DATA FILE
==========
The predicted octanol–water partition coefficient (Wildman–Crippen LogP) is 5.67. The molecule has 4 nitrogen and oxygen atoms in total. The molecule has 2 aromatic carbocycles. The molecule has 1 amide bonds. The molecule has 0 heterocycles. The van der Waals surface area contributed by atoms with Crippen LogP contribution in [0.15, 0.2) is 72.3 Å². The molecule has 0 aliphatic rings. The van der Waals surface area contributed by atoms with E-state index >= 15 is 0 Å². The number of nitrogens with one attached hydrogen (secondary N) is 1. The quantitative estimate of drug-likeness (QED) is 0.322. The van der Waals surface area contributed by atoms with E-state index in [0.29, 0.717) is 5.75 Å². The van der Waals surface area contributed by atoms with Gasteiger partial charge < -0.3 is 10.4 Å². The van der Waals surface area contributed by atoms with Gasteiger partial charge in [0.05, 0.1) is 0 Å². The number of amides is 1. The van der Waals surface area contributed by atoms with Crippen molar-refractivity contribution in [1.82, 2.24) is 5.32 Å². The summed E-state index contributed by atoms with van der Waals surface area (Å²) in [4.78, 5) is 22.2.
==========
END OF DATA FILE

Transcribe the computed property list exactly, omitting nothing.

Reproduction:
The predicted octanol–water partition coefficient (Wildman–Crippen LogP) is 5.67. The molecule has 4 nitrogen and oxygen atoms in total. The molecule has 2 aromatic carbocycles. The molecule has 1 amide bonds. The molecule has 0 heterocycles. The van der Waals surface area contributed by atoms with Crippen LogP contribution in [0.15, 0.2) is 72.3 Å². The molecule has 0 aliphatic rings. The van der Waals surface area contributed by atoms with E-state index >= 15 is 0 Å². The number of nitrogens with one attached hydrogen (secondary N) is 1. The quantitative estimate of drug-likeness (QED) is 0.322. The van der Waals surface area contributed by atoms with E-state index in [0.29, 0.717) is 5.75 Å². The van der Waals surface area contributed by atoms with Gasteiger partial charge < -0.3 is 10.4 Å². The van der Waals surface area contributed by atoms with Gasteiger partial charge in [0.05, 0.1) is 0 Å². The number of amides is 1. The van der Waals surface area contributed by atoms with Crippen molar-refractivity contribution in [1.82, 2.24) is 5.32 Å². The summed E-state index contributed by atoms with van der Waals surface area (Å²) in [4.78, 5) is 22.2.